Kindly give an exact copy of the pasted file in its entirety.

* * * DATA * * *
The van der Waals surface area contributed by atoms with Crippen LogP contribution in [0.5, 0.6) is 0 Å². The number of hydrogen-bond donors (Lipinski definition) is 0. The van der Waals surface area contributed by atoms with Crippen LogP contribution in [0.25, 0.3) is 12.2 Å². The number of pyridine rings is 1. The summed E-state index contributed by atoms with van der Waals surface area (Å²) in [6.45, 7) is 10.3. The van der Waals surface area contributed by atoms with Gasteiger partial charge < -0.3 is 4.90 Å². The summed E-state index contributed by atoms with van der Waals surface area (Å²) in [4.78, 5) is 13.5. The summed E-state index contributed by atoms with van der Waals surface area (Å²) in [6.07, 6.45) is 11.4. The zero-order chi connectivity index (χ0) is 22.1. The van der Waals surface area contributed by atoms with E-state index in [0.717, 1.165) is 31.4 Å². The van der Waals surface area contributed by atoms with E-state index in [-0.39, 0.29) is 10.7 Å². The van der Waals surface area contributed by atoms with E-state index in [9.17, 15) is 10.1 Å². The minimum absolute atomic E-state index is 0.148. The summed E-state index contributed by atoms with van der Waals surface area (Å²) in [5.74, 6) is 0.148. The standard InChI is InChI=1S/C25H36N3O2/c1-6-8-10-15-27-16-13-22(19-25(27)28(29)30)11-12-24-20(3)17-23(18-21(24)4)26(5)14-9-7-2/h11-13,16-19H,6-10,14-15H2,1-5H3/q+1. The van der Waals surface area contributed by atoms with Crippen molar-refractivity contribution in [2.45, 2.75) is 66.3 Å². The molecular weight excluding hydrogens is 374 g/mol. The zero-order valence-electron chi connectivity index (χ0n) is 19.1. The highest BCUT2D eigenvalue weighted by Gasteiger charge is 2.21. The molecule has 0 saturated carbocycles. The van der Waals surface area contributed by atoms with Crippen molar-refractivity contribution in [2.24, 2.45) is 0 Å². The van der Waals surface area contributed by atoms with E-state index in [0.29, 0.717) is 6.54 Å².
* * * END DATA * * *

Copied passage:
The van der Waals surface area contributed by atoms with Crippen LogP contribution in [0.5, 0.6) is 0 Å². The number of hydrogen-bond donors (Lipinski definition) is 0. The van der Waals surface area contributed by atoms with Crippen LogP contribution in [0.25, 0.3) is 12.2 Å². The number of pyridine rings is 1. The summed E-state index contributed by atoms with van der Waals surface area (Å²) in [6.45, 7) is 10.3. The van der Waals surface area contributed by atoms with Gasteiger partial charge < -0.3 is 4.90 Å². The summed E-state index contributed by atoms with van der Waals surface area (Å²) in [4.78, 5) is 13.5. The summed E-state index contributed by atoms with van der Waals surface area (Å²) in [6.07, 6.45) is 11.4. The zero-order chi connectivity index (χ0) is 22.1. The van der Waals surface area contributed by atoms with E-state index in [0.717, 1.165) is 31.4 Å². The van der Waals surface area contributed by atoms with E-state index in [-0.39, 0.29) is 10.7 Å². The van der Waals surface area contributed by atoms with E-state index in [9.17, 15) is 10.1 Å². The minimum absolute atomic E-state index is 0.148. The summed E-state index contributed by atoms with van der Waals surface area (Å²) in [5.74, 6) is 0.148. The standard InChI is InChI=1S/C25H36N3O2/c1-6-8-10-15-27-16-13-22(19-25(27)28(29)30)11-12-24-20(3)17-23(18-21(24)4)26(5)14-9-7-2/h11-13,16-19H,6-10,14-15H2,1-5H3/q+1. The van der Waals surface area contributed by atoms with Crippen molar-refractivity contribution in [2.45, 2.75) is 66.3 Å². The molecular weight excluding hydrogens is 374 g/mol. The zero-order valence-electron chi connectivity index (χ0n) is 19.1. The highest BCUT2D eigenvalue weighted by Gasteiger charge is 2.21. The molecule has 0 saturated carbocycles. The van der Waals surface area contributed by atoms with Crippen molar-refractivity contribution in [2.24, 2.45) is 0 Å². The van der Waals surface area contributed by atoms with E-state index in [0.29, 0.717) is 6.54 Å².